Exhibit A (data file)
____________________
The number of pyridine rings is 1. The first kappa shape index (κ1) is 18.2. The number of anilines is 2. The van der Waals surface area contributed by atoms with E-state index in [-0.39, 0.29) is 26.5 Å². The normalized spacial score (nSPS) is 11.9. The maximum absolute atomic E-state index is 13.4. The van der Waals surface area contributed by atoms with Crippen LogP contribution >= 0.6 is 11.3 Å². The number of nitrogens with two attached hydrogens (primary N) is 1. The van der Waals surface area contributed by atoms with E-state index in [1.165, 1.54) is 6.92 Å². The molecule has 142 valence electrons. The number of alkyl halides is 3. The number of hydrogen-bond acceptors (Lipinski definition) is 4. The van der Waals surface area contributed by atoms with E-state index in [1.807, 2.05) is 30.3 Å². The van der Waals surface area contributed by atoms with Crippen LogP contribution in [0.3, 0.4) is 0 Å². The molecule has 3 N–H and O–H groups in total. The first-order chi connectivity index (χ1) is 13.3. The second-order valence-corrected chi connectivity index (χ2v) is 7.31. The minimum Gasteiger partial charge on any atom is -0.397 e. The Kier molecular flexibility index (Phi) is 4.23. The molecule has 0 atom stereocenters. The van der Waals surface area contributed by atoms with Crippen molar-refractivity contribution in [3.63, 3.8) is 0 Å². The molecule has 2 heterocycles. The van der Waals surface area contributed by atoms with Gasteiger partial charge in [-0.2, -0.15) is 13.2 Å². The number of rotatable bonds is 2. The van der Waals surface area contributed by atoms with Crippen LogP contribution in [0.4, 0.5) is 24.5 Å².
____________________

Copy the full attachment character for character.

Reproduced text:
The number of pyridine rings is 1. The first kappa shape index (κ1) is 18.2. The number of anilines is 2. The van der Waals surface area contributed by atoms with E-state index in [-0.39, 0.29) is 26.5 Å². The normalized spacial score (nSPS) is 11.9. The maximum absolute atomic E-state index is 13.4. The van der Waals surface area contributed by atoms with Crippen LogP contribution >= 0.6 is 11.3 Å². The number of nitrogens with two attached hydrogens (primary N) is 1. The van der Waals surface area contributed by atoms with E-state index in [1.165, 1.54) is 6.92 Å². The molecule has 142 valence electrons. The number of alkyl halides is 3. The number of hydrogen-bond acceptors (Lipinski definition) is 4. The van der Waals surface area contributed by atoms with E-state index in [1.807, 2.05) is 30.3 Å². The van der Waals surface area contributed by atoms with Crippen LogP contribution in [0.3, 0.4) is 0 Å². The molecule has 3 N–H and O–H groups in total. The first-order chi connectivity index (χ1) is 13.3. The second-order valence-corrected chi connectivity index (χ2v) is 7.31. The minimum Gasteiger partial charge on any atom is -0.397 e. The Kier molecular flexibility index (Phi) is 4.23. The molecule has 0 atom stereocenters. The van der Waals surface area contributed by atoms with Crippen molar-refractivity contribution in [3.63, 3.8) is 0 Å². The molecule has 2 heterocycles. The van der Waals surface area contributed by atoms with Gasteiger partial charge in [-0.2, -0.15) is 13.2 Å². The number of rotatable bonds is 2. The van der Waals surface area contributed by atoms with Crippen LogP contribution in [0.4, 0.5) is 24.5 Å².